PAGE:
Three Key Leaders

February 12, 2012
By Charlie Carpenter BRONZE, Bedford, New York
Charlie Carpenter BRONZE, Bedford, New York
3 articles 0 photos 1 comment

Each generation looks for a new, better, and progressive idea that will lead their culture, nation or group further ahead. As the civil war drew to an end and African Americans dropped the chains, abandoned slavery they thought of what was possible for them to attain. Reconstruction started and amendments involved. Slavery was outlawed, citizenship was granted, and a say in politics by being able to vote, were granted through the thirteenth, fourteenth, and fifteenth amendments. As laws were passed so were Jim Crow laws. Segregation was the law of the land in the South and bias was the rule in the North. Prejudice was felt throughout the nation. Three African American leaders stepped up and try to advance the lifes of African Americans. The three leaders were Booker T. Washington, W.E.B. DuBois and the most influential, the one who helped African Americans the most, Marcus Garvey.
Booker T. Washington, the conservative of the three leaders was popular among whites for settling and believed industrial skills would better African Americans. “Cautious about change or innovation,” is the definition of a conservative in the New Oxford American Dictionary. Even though conservative, Washington taught African Americans to advance by the means of learning social skills/jobs. “We learn to dignify and glorify common labor… it is at the bottom of life we must begin,” (Document A) these words spoken by himself, Booker T. Washington in Atlanta GA, show how he valued hard work and believed that the African Americans must start at the bottom of the food chain. His hand analogy was one of his brightest ideas and one that was less conservative. “We can be as separate as the fingers, yet one as the and in all things necessary to mutual progress,” (Document A) This was less conservative because he was talking about mutual progress if both societies work together.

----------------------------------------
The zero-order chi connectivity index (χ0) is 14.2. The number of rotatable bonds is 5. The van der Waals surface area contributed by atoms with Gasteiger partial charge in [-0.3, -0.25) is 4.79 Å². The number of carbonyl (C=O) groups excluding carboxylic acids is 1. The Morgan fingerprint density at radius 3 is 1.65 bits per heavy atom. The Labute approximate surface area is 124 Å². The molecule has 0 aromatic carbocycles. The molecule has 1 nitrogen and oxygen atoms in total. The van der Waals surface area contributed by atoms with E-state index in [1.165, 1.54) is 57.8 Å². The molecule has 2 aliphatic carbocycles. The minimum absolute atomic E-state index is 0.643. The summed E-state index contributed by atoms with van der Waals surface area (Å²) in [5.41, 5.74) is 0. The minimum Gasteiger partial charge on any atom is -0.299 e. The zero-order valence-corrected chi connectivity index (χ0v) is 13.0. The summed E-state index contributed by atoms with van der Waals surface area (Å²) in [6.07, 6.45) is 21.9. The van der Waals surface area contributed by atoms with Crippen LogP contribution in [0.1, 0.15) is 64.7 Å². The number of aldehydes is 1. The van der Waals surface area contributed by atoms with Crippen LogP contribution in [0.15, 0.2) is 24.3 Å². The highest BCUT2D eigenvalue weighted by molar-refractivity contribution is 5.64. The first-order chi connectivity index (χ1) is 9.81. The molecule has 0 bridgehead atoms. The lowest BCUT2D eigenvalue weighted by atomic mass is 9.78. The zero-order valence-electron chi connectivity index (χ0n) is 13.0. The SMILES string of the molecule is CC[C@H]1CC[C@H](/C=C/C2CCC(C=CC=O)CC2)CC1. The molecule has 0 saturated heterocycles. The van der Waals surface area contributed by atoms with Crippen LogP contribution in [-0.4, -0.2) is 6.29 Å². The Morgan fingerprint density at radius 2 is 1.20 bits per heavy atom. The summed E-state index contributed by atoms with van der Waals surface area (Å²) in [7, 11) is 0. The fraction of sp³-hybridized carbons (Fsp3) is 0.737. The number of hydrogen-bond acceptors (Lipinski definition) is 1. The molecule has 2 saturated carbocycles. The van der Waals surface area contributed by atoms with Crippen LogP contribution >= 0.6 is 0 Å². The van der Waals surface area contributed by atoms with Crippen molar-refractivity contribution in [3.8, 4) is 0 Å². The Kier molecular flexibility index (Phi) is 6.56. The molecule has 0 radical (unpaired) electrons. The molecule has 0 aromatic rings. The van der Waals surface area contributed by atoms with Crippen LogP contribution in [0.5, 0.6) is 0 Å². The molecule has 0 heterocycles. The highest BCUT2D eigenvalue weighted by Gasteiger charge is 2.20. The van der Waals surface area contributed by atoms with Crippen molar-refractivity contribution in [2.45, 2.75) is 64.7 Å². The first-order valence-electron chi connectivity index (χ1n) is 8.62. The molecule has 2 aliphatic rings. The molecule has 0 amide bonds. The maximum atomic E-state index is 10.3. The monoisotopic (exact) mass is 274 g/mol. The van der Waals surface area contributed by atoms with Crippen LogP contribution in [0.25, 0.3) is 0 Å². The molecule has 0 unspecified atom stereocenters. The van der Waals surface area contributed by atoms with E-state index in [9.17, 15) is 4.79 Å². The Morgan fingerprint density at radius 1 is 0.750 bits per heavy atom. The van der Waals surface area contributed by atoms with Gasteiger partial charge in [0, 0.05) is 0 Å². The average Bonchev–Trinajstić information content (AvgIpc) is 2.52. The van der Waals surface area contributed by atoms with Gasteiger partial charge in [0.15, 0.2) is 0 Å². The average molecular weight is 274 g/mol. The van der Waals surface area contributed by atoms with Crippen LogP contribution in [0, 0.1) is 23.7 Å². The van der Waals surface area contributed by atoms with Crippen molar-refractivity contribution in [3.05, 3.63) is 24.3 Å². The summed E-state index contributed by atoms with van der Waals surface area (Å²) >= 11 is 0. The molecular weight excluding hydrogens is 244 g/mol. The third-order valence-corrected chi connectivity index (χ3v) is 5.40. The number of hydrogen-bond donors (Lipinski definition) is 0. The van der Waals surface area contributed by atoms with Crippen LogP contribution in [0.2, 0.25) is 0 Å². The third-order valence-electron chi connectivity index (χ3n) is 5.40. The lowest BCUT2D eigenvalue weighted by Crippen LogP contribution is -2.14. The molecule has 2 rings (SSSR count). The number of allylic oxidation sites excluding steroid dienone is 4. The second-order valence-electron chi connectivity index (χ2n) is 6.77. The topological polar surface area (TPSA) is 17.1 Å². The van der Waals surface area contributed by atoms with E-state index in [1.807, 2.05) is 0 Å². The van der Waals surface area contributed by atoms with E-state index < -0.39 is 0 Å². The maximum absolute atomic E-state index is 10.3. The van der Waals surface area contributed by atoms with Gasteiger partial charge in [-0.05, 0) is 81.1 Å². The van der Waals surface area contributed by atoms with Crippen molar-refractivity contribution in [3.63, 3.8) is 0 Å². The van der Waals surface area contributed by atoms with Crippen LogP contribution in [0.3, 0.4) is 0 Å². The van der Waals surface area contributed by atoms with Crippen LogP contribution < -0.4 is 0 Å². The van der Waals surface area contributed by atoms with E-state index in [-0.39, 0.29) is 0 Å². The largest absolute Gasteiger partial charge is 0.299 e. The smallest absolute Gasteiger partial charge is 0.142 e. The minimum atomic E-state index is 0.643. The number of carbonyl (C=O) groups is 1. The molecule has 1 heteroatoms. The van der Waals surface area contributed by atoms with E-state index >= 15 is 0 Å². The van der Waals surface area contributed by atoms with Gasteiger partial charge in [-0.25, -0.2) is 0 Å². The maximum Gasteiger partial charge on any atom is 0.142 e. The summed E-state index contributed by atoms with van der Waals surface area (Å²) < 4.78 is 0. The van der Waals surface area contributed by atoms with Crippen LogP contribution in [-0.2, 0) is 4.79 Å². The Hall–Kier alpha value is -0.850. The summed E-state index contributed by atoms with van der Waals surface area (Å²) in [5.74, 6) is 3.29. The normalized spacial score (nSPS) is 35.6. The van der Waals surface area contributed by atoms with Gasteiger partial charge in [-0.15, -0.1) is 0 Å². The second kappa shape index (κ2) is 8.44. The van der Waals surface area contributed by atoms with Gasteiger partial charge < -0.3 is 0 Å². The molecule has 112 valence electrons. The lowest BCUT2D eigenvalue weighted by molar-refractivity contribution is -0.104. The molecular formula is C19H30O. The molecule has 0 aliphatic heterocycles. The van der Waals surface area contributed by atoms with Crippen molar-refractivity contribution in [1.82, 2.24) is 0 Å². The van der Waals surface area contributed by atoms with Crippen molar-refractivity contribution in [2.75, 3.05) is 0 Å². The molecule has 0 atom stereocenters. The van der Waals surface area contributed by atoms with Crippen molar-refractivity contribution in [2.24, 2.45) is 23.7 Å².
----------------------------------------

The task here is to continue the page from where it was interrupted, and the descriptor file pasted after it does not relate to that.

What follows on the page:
When Washington was around he was beloved by many. He was particularly popular among whites for not changing, and beloved by most old African Americans because his philosophy was better than slavery. While his ideas were better than slavery, anything is better than slavery and it was not Washington that outlawed slavery it was the government. Washington a true conservative, but a good leader was not the right person for the task at hand: gaining equality both socially and politically.